…was later questioned, and it comes to be considered one of many presidential lies that led to U.S. escalation in Vietnam. (Vietnam, see Aug 5; see DE/PP for expanded story)

LBJ a bit upset

August 4, 1965: President Johnson called CBS president Frank Stanton and asked, “Frank, are you trying to fuck me?” (see Aug 5)

Henry H. Howe

August 4, 1967:  the U.S. Court of Military Appeals in Washington upheld the 1965 court-martial of Second Lieutenant Henry H. Howe, who had been sentenced to dismissal from the service and a year at hard labor for participating in an antiwar demonstration. (see Aug 7)

Secret talk

August 4, 1969:  American envoy Henry Kissinger held a secret talk with two North Vietnamese negotiators. The North Vietnamese remained immovable. Kissinger reminded them of Nixon’s July 15 warned about a breakthrough before November. (Vietnam, see Aug 30)

August 4 Peace Love Art Activism

The [bumpy] Road to Bethel

August 4, 1969: Don Ganoung presented the Bethel Medical Center with a check for $10,000; officers of the Peace Service Corps moved into their headquarters on Lake Street. (see Chronology for expanded story)

August 4 Peace Love Art Activism

Arthur Bremer

August 4, 1972, a jury of six men and six women took just over an hour and a half to reach their guilty verdict. Arthur Bremer was sentenced to 63 years in prison for shooting George Wallace and three other people on May 15, 1972. [2015 Washington Post article] (see Sept 28)

August 4 Peace Love Art Activism

Jack Kevorkian

August 4, 1993: Thomas Hyde, a 30-year-old Novi, Michigan, man with ALS, is found dead in Kevorkian’s van on Belle Isle, a Detroit park. (see JK for expanded story)

August 4 Peace Love Art Activism

Dissolution of Yugoslavia

August 4, 1994: Serb-dominated Yugoslavia withdrew its support for Bosnian Serbs, sealing the 300-mile border between Yugoslavia and Serb-held Bosnia. (see July 11 – 22, 1995)

August 4 Peace Love Art Activism


Proposition 8

August 4 Peace Love Art Activism

August 4, 2010: Chief U.S. District Judge Vaughn Walker ruled that Proposition 8, the 2008 referendum that banned same-sex marriage in California, violates the 14th Amendment’s equal protection clause. “Proposition 8 singles out gays and lesbians and legitimates their unequal treatment,” Vaughn wrote in his opinion. “Proposition 8 perpetuates the stereotype that gays and lesbians are incapable of forming long-term loving relationships and that gays and lesbians are not good parents.”  [CNN article] (see Sept 21)

Florida gay marriage

August 4, 2014: Florida State Circuit Judge Dale Cohen in Broward County made history, ordering the state of Florida to recognize gay marriages performed in another state. Cohen’s ruling was the third in as many weeks by a Florida judge who ruled that the state’s ban on gay marriage was unconstitutional.

This one was unique, however, because it was the first requiring the state to recognize a gay marriage conducted elsewhere.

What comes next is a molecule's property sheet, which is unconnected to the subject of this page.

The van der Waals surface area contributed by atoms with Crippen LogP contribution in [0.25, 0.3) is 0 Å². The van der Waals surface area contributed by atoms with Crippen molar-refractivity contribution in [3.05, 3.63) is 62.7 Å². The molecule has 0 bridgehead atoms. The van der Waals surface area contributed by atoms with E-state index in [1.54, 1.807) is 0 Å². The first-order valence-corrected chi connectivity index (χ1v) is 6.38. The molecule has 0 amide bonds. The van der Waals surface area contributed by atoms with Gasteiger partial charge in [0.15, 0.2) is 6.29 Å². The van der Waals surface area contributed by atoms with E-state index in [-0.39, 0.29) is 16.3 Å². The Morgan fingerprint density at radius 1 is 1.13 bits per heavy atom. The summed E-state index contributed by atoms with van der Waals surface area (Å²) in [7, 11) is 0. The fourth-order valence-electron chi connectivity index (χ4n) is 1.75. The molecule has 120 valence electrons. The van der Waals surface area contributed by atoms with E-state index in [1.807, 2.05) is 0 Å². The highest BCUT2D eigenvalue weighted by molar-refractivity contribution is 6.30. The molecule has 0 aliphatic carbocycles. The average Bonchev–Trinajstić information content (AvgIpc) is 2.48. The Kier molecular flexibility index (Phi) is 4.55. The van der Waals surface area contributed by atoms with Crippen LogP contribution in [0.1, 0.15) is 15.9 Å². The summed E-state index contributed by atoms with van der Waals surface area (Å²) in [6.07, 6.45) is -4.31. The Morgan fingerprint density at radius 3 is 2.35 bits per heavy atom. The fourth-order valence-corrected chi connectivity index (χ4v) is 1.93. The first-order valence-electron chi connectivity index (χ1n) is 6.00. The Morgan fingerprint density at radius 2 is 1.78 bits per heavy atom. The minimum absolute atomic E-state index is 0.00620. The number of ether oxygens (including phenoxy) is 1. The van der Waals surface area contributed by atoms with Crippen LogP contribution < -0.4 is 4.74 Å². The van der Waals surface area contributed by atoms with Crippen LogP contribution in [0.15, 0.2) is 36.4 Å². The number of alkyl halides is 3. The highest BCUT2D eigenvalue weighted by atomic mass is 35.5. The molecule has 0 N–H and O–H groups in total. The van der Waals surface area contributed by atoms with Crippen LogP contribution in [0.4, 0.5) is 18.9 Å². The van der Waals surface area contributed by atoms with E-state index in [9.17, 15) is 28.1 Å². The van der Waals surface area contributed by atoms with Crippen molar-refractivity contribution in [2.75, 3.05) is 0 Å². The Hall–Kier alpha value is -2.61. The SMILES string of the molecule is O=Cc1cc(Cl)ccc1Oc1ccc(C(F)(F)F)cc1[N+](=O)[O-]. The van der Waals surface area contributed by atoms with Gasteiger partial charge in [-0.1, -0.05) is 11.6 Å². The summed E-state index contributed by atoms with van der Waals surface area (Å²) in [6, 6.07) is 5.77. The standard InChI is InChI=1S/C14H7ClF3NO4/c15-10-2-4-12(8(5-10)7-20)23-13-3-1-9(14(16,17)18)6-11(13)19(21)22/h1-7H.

The other two – one July 17 by a judge in Monroe County and another July 25 by a Miami-Dade judge – only required local clerks of court to begin issuing marriage licenses to same-sex couples. (see Sept 3)

August 4 Peace Love Art Activism

Women’s Health


August 4, 2014: in a 172-page decision United States District Judge Myron H. Thompson rejected as unconstitutional an Alabama law requiring doctors at abortion clinics to have admitting privileges at local hospitals.

The requirement, adopted by the legislature in 2013, would have forced three of Alabama’s five abortion clinics to close, severely restricting access to abortions while not providing significant medical benefits..

The ruling added to a swirl of contradictory court decisions on the requirement of admitting privileges, especially in the South where abortion opponents had promoted such laws in the name of patient safety. Advocates of abortion rights called the requirement a transparent effort to close clinics.

Major national medical associations had said that requiring admitting privileges were medically unnecessary because in the rare emergency, hospitals would accept patients and specialists would provide treatment. [NYT article] (see Aug 28)

FDA Approves Zurzuvae

August 4, 2023: federal health officials approved the first pill specifically intended to treat severe depression after childbirth, a condition that affects thousands of new mothers in the U.S. each year.

The Food and Drug Administration granted approval of the drug, Zurzuvae, for adults experiencing severe depression related to childbirth or pregnancy. The pill is taken once a day for 14 days.

“Having access to an oral medication will be a beneficial option for many of these women coping with extreme, and sometimes life-threatening, feelings,” said Dr. Tiffany Farchione, FDA’s director of psychiatric drugs, in a statement. [NPR article] (next WH, see Aug 8)

August 4 Peace Love Art Activism

Sexual Abuse of Children

August 4, 2015: the Roman Catholic Archdiocese of Milwaukee said that it would pay $21 million to more than 300 victims of clergy abuse in a settlement that would end a four-year bankruptcy proceeding.